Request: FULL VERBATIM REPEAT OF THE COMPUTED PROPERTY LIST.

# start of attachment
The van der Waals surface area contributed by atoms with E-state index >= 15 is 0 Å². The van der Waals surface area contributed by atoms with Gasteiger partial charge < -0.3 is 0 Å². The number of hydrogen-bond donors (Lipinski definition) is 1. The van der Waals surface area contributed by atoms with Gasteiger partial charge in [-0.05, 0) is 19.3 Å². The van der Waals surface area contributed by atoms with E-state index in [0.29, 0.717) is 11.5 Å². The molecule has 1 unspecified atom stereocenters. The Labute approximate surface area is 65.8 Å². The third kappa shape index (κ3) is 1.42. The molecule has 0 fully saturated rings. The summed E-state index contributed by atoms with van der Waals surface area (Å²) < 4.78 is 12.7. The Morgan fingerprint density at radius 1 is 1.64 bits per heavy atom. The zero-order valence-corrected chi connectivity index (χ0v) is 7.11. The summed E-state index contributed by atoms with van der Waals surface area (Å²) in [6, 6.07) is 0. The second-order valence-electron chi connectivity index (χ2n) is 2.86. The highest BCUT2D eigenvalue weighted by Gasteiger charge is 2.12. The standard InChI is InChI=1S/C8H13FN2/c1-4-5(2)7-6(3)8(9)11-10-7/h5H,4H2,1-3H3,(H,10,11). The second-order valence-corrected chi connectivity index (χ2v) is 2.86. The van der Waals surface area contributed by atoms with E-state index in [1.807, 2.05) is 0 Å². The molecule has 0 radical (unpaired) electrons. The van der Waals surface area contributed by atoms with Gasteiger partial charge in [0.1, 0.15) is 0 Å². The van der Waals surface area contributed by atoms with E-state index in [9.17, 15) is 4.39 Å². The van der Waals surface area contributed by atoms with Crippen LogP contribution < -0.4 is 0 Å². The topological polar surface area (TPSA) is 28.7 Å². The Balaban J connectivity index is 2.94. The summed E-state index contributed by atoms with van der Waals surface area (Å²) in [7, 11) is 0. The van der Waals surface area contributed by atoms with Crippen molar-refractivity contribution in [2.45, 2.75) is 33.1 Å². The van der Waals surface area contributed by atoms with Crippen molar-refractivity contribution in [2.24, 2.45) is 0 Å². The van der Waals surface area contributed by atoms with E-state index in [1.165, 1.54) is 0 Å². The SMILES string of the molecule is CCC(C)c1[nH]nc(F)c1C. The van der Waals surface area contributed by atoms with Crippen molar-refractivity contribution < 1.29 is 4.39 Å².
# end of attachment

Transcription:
The van der Waals surface area contributed by atoms with E-state index >= 15 is 0 Å². The van der Waals surface area contributed by atoms with Gasteiger partial charge < -0.3 is 0 Å². The number of hydrogen-bond donors (Lipinski definition) is 1. The van der Waals surface area contributed by atoms with Gasteiger partial charge in [-0.05, 0) is 19.3 Å². The van der Waals surface area contributed by atoms with E-state index in [0.29, 0.717) is 11.5 Å². The molecule has 1 unspecified atom stereocenters. The Labute approximate surface area is 65.8 Å². The third kappa shape index (κ3) is 1.42. The molecule has 0 fully saturated rings. The summed E-state index contributed by atoms with van der Waals surface area (Å²) < 4.78 is 12.7. The Morgan fingerprint density at radius 1 is 1.64 bits per heavy atom. The zero-order valence-corrected chi connectivity index (χ0v) is 7.11. The summed E-state index contributed by atoms with van der Waals surface area (Å²) in [6, 6.07) is 0. The second-order valence-electron chi connectivity index (χ2n) is 2.86. The highest BCUT2D eigenvalue weighted by Gasteiger charge is 2.12. The standard InChI is InChI=1S/C8H13FN2/c1-4-5(2)7-6(3)8(9)11-10-7/h5H,4H2,1-3H3,(H,10,11). The second-order valence-corrected chi connectivity index (χ2v) is 2.86. The van der Waals surface area contributed by atoms with E-state index in [1.807, 2.05) is 0 Å². The molecule has 0 radical (unpaired) electrons. The van der Waals surface area contributed by atoms with Gasteiger partial charge in [0.1, 0.15) is 0 Å². The van der Waals surface area contributed by atoms with E-state index in [9.17, 15) is 4.39 Å². The van der Waals surface area contributed by atoms with Crippen LogP contribution < -0.4 is 0 Å². The topological polar surface area (TPSA) is 28.7 Å². The Balaban J connectivity index is 2.94. The summed E-state index contributed by atoms with van der Waals surface area (Å²) in [7, 11) is 0. The van der Waals surface area contributed by atoms with Crippen molar-refractivity contribution in [2.45, 2.75) is 33.1 Å². The van der Waals surface area contributed by atoms with Crippen molar-refractivity contribution in [2.24, 2.45) is 0 Å². The van der Waals surface area contributed by atoms with E-state index in [1.165, 1.54) is 0 Å². The SMILES string of the molecule is CCC(C)c1[nH]nc(F)c1C. The van der Waals surface area contributed by atoms with Crippen molar-refractivity contribution < 1.29 is 4.39 Å².